The Best Parts of Board Gaming

When it comes to being a pirate, less is more.  Don’t ask me why. 

This game has been long in the making.  We started on it 2 years before Pirates of the Caribbean:  Dead Men Tell No Tales, came out.  It was supposed to be ready for release with that movie!  Ha, ha ha. 

We made about 10 different pirate games that all really sucked.  We wanted a game on this subject but we won’t publish it if we don’t like it.  There are already too many crappy games that just get cranked out there because they know people will buy them.  We want to do games we are really proud of.  Games that WE like playing. We almost gave up.   After many attempts, we finally stumbled onto the right combination of secret ingredients. 

Mike asked about the lack of detail in the game.  Is it too generic?  Usually you see rules for loading different types of shot.  Different qualities of guns and crew.  Some of them have special abilities and such.  The ships could have more detail too.  What about a ship’s log where you can track the status of various kinds of damage and the little differences between each ship?

Yeah, we started with all that stuff.  Just like all the other games have.  We experimented with 10 different ways of doing all that.  In the end, we cut it all out.  Why?  Because it ruined the game.  I know! 

Don’t ask me to explain it.  I’m not sure I completely understand it myself.  I always say that the best test of a game or any particular rule is to just throw it on the table and play it.  Often rules sound great.  I get some brilliant new idea.  The theory behind it sounds fantastic.  True, true, true…   but it just doesn’t work.  I don’t know why.

All those chrome rules sound fun.  On the table, they were just boring.  What did they add to the game?  Lots more time required to play it.  Lots of work for the players to do.  Lots of pages added to the rulebook, that you have to read, learn, teach and remember.  Work, work, work. Not fun. What we discovered was that the more of that we cut, the better the game got!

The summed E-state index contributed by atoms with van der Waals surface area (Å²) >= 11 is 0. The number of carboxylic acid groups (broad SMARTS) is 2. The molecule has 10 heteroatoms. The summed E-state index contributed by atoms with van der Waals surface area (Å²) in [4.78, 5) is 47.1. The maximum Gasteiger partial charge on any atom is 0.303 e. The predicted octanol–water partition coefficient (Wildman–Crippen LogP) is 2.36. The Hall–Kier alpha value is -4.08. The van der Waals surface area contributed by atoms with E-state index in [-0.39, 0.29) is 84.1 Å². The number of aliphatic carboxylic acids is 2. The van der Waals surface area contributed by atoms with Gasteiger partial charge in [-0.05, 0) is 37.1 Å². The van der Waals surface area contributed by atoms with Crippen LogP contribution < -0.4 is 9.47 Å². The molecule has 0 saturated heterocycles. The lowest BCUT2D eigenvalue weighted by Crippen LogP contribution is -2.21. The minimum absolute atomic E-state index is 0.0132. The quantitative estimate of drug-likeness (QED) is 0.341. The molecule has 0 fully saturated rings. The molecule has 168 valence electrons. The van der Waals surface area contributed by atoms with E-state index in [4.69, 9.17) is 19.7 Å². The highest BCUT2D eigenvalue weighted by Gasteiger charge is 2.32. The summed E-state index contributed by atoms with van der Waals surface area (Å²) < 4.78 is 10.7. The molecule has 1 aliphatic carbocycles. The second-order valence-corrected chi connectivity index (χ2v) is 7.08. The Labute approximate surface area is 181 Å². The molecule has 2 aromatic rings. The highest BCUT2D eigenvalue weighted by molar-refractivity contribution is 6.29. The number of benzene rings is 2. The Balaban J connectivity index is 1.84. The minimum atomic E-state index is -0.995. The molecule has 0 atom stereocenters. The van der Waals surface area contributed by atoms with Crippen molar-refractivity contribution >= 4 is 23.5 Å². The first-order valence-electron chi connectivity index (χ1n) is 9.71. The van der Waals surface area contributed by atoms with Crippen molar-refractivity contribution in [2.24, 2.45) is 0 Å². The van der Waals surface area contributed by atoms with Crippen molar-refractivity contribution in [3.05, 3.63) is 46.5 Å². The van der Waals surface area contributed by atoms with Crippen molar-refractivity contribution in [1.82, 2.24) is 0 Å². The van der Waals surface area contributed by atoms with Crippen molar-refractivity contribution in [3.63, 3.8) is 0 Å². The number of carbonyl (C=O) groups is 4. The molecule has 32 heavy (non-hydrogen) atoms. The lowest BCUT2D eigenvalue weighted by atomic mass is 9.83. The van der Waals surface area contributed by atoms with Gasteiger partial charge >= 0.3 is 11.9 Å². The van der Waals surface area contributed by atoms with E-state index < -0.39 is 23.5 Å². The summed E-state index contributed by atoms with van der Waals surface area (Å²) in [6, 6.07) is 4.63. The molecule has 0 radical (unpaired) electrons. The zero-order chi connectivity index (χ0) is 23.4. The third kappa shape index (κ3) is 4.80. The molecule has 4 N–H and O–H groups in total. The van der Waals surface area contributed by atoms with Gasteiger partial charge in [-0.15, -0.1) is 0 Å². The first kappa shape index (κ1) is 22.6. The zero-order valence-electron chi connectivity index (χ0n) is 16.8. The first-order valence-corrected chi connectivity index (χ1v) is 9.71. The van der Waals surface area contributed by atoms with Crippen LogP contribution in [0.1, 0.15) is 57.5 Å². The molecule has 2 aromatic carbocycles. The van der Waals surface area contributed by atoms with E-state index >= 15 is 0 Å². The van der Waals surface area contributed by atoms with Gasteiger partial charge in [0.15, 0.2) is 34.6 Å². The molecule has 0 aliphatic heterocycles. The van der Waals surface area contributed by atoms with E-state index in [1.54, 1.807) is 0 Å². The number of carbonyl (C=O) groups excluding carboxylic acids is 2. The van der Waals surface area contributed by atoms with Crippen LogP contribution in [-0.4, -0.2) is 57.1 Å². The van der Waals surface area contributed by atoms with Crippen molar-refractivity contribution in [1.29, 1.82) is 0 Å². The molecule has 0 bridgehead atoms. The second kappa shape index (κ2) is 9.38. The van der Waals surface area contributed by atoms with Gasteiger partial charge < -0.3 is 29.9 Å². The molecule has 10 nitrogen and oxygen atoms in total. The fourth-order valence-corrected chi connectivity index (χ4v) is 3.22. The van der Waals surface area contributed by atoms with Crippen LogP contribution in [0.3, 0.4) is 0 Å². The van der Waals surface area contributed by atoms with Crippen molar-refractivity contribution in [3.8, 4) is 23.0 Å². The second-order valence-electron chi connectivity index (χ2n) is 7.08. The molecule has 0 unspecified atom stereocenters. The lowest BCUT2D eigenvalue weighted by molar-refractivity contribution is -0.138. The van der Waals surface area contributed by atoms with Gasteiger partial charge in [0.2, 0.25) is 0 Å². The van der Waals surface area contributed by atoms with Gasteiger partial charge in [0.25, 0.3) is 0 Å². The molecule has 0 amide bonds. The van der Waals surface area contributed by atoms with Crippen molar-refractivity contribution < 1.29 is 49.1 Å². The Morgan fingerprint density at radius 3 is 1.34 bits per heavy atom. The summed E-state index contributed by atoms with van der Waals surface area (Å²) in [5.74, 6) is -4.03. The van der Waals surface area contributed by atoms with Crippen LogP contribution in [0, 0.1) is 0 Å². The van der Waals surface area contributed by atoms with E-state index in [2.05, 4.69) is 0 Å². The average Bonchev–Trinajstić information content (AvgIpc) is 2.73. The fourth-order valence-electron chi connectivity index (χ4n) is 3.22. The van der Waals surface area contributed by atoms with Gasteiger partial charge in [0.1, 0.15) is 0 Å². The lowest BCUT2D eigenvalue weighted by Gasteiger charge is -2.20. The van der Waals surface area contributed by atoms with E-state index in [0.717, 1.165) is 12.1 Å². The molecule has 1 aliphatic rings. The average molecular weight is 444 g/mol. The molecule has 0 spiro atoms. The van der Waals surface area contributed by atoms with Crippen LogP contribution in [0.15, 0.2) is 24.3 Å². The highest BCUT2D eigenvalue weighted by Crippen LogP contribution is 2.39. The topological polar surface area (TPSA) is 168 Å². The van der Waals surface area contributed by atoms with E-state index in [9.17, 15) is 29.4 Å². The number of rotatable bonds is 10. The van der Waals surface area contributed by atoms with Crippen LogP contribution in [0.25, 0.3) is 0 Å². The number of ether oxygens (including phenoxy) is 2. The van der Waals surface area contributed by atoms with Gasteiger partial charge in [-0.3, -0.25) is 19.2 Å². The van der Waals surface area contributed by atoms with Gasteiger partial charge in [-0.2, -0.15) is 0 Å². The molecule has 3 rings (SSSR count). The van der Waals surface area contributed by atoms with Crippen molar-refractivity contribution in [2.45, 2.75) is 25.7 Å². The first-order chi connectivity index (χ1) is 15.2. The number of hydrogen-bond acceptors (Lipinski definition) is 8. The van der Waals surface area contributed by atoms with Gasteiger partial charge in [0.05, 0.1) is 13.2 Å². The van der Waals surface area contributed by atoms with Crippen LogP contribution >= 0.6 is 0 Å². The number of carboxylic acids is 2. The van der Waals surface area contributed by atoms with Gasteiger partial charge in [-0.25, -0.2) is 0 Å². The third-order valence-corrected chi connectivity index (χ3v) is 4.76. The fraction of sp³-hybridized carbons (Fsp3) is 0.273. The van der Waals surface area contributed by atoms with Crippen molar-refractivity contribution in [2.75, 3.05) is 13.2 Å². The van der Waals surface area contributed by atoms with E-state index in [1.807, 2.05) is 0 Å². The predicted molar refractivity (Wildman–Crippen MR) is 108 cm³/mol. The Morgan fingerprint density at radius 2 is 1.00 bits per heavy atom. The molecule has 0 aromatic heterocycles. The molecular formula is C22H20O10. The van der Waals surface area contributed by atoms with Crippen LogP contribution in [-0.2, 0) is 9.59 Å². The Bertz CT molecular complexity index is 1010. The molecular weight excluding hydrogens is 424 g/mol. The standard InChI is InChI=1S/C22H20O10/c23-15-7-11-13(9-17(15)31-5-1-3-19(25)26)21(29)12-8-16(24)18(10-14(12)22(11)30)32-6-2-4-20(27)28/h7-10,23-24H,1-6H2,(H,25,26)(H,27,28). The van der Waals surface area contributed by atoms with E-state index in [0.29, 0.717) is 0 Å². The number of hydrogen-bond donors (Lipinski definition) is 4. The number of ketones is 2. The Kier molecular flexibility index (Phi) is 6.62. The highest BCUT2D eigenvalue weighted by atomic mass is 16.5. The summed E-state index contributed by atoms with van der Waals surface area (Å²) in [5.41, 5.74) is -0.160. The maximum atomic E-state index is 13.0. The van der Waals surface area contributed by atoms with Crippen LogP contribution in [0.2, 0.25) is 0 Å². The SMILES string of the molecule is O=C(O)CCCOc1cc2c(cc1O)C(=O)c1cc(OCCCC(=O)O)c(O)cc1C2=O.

Who cares what kind of shot that was?  What’s our damage?  Can we fix it?  How long before it’s operational again?  How bad did we hit the enemy?  What are they going to pull next?  How about we just drift here for a turn and make it look like we are in serious trouble.  When they circle back around, we’ll take off and blast em!!!  Yes!

That’s the fun part.  Who cares about all the details?  That’s what we have crew for, right?  Let them sort it all that out. For crying out loud, we’re the Captain!  OUR job is to outsmart that other wily seadog. Oh, they’re going down.

Of all the pirate games we made, this was the best.  It is actually fun.  It’s intense.  It feels real.  It puts you in the Captain’s chair.  A fantastic story narrative.  To me, those are the best parts of board gaming.

It’s more than good enough for us to publish.  It is truly epic. 

2 thoughts on “The Best Parts of Board Gaming”

    • Yes. It is a fantastic system for moving and fighting with ships in the Age of Sail. Right now, it doesn’t include anything beyond that for like a story or campaign.

      So comparing it to D&D, it would be like a really fun and intense system for moving and fighting monsters with magic for a fantasy game; but there is no system or structure to run a full campaign or adventure. A good DM could easily throw all that together though, right?

      One of our play test groups already started doing that. They started creating islands. So you can take your crew ashore. Bury your loot. Go to a port. Refit or upgrade your ship. Hire more Crew, etc. then head back out to sea. It would be a good engine to build an adventure like that around it.

      We do have plans and rules for expansion maps that include islands, ports, reefs, shallows, forts, etc. I suspect we’ll start seeing prepared scenarios and campaigns later.

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